This book explores the interplay between global and local influences in theatre festivals in the German-speaking border region around Lake Constance. Whilst opening up a fascinating yet under-researched theatre region to academic study, it also provides much-needed empirical grounding for often vague theories of place, globalisation and culture. Do we really live in a ‘shrinking world’ dominated by a homogenising global culture industry, or are we experiencing the revival of ‘local particularism’? To what extent is an apparently place-dependent cultural form such as theatre affected by the processes of cultural globalisation? Through detailed analysis of theatrical case studies from Lake Constance and the application of an interdisciplinary theoretical framework, this book begins to answer such important questions. The empirical focus is on the defining features of the Lake Constance region: the beautiful and often romanticised natural landscape of lake and mountains, and the presence of the nation-state borders which make this the crossroads of the German-speaking world. The author thus examines both open-air summer theatre festivals, such as the internationally renowned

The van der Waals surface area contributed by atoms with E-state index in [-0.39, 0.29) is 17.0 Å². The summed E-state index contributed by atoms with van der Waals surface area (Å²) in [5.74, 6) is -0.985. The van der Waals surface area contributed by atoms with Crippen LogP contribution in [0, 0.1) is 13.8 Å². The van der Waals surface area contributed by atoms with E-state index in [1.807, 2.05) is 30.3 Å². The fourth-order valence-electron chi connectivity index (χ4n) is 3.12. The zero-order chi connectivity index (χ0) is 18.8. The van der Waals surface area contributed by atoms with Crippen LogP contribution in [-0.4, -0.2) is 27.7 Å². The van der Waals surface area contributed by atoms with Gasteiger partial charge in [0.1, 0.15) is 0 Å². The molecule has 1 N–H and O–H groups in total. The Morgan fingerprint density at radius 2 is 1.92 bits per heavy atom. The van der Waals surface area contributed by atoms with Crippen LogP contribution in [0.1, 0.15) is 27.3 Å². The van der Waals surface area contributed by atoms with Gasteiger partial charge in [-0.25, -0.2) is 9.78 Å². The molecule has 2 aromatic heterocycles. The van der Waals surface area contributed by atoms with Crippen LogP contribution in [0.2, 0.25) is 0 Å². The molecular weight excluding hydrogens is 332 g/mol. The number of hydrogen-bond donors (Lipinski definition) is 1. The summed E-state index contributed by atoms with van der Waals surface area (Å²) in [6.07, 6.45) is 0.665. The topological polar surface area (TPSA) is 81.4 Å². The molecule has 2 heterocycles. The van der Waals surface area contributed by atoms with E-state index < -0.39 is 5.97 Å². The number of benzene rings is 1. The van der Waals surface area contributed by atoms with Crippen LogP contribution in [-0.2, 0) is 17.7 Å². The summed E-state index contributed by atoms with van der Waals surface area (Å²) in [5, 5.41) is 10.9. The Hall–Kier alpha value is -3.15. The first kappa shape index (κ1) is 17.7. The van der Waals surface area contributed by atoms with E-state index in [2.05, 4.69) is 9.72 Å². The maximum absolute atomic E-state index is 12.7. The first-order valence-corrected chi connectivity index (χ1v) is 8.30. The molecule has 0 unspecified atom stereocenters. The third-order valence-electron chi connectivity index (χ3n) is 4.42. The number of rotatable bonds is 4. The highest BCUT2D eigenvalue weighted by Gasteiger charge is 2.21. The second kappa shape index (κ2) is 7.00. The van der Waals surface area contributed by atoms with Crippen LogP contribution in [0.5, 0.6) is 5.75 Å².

Bregenzer Festspiele, and politically focused cross-border theatre festivals, such as the youth festival
Oxford, Bern, Berlin, Bruxelles, Frankfurt am Main, New York, Wien, 2007. 286 pp., 7 ill., 8 tables
Contents: Defining and theorising place – Theatre and context – Perspectives on globalisation – Romantic nature perception
– Natural landscape and tourism – Open-air theatre festivals and the natural landscape – Border theories – Borderlands and
liminality – Transborder theatre festivals – Theatre festivals between the local and the global.